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Computational Modeling and Comparison with Experiments on 3D Permeability in Vacuum Assisted Resin Infusion of Glass-Fabric Reinforced Composite Laminates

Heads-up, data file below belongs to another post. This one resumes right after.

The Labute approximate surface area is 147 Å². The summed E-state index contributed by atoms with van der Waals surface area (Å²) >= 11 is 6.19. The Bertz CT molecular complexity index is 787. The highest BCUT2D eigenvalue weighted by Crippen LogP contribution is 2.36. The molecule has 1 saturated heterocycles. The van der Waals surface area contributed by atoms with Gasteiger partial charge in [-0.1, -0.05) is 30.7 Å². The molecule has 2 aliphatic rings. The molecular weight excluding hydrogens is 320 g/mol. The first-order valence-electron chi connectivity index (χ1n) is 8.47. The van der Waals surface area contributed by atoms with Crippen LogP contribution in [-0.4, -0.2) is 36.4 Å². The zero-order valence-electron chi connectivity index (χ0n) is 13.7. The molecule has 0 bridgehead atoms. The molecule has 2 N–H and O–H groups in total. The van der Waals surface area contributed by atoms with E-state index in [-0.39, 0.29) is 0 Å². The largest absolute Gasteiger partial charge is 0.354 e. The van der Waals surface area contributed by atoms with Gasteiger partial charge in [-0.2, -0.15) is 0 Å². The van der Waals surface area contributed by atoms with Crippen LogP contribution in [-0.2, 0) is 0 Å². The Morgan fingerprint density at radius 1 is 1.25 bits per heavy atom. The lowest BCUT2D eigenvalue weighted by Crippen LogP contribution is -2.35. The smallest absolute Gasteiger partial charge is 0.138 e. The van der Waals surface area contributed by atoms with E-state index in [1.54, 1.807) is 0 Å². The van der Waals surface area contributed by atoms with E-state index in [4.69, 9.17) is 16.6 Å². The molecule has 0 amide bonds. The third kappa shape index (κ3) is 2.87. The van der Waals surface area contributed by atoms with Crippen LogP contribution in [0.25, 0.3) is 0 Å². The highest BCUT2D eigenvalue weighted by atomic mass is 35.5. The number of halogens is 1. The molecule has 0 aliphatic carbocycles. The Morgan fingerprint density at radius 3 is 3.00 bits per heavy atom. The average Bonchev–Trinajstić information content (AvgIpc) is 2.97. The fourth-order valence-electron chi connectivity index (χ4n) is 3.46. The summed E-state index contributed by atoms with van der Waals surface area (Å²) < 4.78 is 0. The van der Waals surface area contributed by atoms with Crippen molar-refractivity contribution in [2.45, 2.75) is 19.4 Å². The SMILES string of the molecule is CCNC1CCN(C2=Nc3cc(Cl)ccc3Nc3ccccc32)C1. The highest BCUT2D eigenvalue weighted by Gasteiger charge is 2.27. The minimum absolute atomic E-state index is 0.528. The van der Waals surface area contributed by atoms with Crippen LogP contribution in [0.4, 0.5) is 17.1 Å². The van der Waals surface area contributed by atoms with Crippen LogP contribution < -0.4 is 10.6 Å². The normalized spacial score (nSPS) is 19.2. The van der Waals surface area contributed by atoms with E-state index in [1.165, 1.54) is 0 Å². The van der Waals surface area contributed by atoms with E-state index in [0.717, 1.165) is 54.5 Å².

Vacuum-assisted resin infusion molding has been increasingly used in manufacturing large composite structures, such as MW-scale wind turbine blades, due to structural size, cost-effectiveness, and out-of-autoclave curing requirements. Among various material and processing parameters, 3D permeability of composites with thicksection laminate construction is critical in controlling resin flow in an efficient manufacturing process development by accurate numerical modeling and simulation. Reactive resin flow in a mold with complex geometry and material systems, such as a wind turbine blade with a foam core and multiple fabric orientations, is strongly affected by the 3D permeability of the fabric composite. An experimental method to measure the orientation and the magnitude of individual principal component of permeability tensor for thick-section fabric reinforcements has been addressed in a previous study. The objectives of this research are to: (1) use the 3D permeability measurements from the previous experimental study as inputs into ANSYS Fluent’s volume-of-fluid model to simulate flow front progressions, (2) compare the simulated flow front progression with experimental results, and (3) identify the sources in the experimental and numerical methods that contribute to the discrepancies between experimental and numerical results. A brief review is provided on the 3D permeability measurement theory and the experimental method and results from the previous study. Numerical simulations of the flow front progression of a Newtonian fluid into an isotropic porous media are first compared to analytical results to select the computational models and discretization schemes used in this study. The choice of time-step and mesh discretization is discussed along with a convergence study. Insight into the limitations of the 3D permeability measurement theory and numerical methods is provided by comparing simulation results with circular and spherical inlets. Suggestions are made on methods to overcome incompatibilities of assumptions on inlet geometry between the in-plane and throughthickness permeability measurement theories.


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